Chanel de Wet (21) is full of life and excited about her future, as she should be at her age. Unfortunately, her confidence, self-esteem and quality of life have been severely affected ever since a surgery in 2017 left her with permanent facial paralysis on the right side of her face. She has been unable to smile, move her eyebrow, show emotion, close her right eye (even during sleep) and often struggles to eat and drink.
The young woman, who works for her family’s business, lost control of her facial nerves and muscles after a nerve was damaged during a surgery to remove a schwannoma. Schwannomas (tumours of the nerve sheath) can occur anywhere in the body at any age and are the most common form of benign nerve tumours in adults.
“In the beginning, it really affected me and I lost a lot of confidence. I shied away from taking pictures as I struggled to come to terms with everything that happened,” says de Wet. She explains that not being able to show emotion, particularly not being able to smile, can get one down. “I will be grateful if I can at least smile again someday,” she adds.
In a groundbreaking facial reanimation surgery, rarely performed in South Africa, a team of medical specialists endeavoured to reverse the paralysis and give Chanel back her smile, along with other movements in her face.
The seven-hour surgery, which took place on 20 September at Louis Leipoldt MediClinic (Cape Town), involved a sensory nerve being harvested from de Wet’s leg before being microscopically connected to the healthy tissue in the face.
At the beginning of the surgery, Professor Louis Hofmeyr – an ear nose and throat surgeon and former chief ENT surgeon for the South African National Defence Force – drilled into de Wet’s temporal bone in search of a healthy portion of the facial nerve while plastic surgeon Professor Frank Graewe – former head of division of plastic reconstructive surgery at Tygerberg Hospital – harvested the nerve from the leg via small incisions. Justus Apffelstaedt – former Professor and Head of Head, Neck and Breast cancer unit at Tygerberg Hospital – successfully removed the superficial part of de Wet’s parotid gland which covers the facial nerve as it divides and meticulously located the nerve ends responsible for the facial muscles being able to function. Professor Frank Graewe then connected the harvested leg nerve to the facial nerve ends.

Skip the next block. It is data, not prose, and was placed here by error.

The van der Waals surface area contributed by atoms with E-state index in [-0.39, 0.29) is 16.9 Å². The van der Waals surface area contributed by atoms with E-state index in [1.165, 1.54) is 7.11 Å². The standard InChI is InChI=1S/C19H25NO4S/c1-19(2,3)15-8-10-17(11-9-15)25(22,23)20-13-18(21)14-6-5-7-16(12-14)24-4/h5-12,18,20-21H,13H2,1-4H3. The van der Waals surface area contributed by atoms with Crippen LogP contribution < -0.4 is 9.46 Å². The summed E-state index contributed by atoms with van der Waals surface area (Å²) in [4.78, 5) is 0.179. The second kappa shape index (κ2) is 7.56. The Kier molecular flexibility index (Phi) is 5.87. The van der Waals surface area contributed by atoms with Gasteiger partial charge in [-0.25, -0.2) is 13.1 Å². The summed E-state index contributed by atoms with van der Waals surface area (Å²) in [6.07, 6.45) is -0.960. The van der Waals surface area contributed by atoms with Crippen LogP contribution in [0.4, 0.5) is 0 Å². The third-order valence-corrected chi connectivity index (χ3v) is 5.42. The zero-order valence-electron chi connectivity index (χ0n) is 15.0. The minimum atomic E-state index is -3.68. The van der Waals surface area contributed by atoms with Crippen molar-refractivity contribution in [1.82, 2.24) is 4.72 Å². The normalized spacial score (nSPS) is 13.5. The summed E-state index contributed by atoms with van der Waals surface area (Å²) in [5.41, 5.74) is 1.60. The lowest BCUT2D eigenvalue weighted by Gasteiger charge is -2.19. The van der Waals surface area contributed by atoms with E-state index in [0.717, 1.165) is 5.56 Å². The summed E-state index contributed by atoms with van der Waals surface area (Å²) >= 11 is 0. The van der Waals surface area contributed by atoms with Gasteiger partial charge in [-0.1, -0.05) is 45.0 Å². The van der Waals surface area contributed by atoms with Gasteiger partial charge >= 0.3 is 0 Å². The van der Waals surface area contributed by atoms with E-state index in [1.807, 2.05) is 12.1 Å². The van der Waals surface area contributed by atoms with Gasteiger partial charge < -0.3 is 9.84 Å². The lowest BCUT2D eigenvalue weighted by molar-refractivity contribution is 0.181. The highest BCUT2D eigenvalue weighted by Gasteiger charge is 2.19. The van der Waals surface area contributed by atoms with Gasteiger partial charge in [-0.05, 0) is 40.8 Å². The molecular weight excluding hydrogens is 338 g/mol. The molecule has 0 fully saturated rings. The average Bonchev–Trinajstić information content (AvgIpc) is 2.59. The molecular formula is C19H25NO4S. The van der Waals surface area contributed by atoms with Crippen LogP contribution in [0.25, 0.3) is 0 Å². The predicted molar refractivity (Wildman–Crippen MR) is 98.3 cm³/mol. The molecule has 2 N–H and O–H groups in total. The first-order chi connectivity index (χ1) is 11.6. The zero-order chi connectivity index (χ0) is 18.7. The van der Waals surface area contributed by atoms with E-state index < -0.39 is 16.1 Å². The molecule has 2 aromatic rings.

Apffelstaedt, a specialist surgeon with an interest in breast, thyroid and parathyroid health as well as soft tissue surgical oncology, described the surgery as “extremely stressful” as nerve branches are naturally minuscule and, in de Wet’s case, they were even smaller due to the atrophy after the interruption at the prior surgery. “This surgery requires knowledge and long experience of where the individual branches could leave the parotid gland as the anatomy is highly variable,” he says, adding that a good, tremor-free hand is a necessity when performing operations under magnification with surgical loops and microscopes.
“This situation could have been avoided had the first salivary gland surgery been undertaken correctly”, says Apffelstaedt. Many South African patients with this kind of condition are often advised to seek assistance in America due to the complexity of the surgery. “Not many doctors in SA have endeavoured to perform this surgery due to the intricacies involved,” adds Professor Frank Graewe.
The surgical team regarded the surgery as successful, however, will have to wait for up to a year to see the results as the nerve regeneration process is slow. The chances of de Wet regaining full facial movement are approximately 50 percent – odds she and her family will happily take in order to see that smile once again.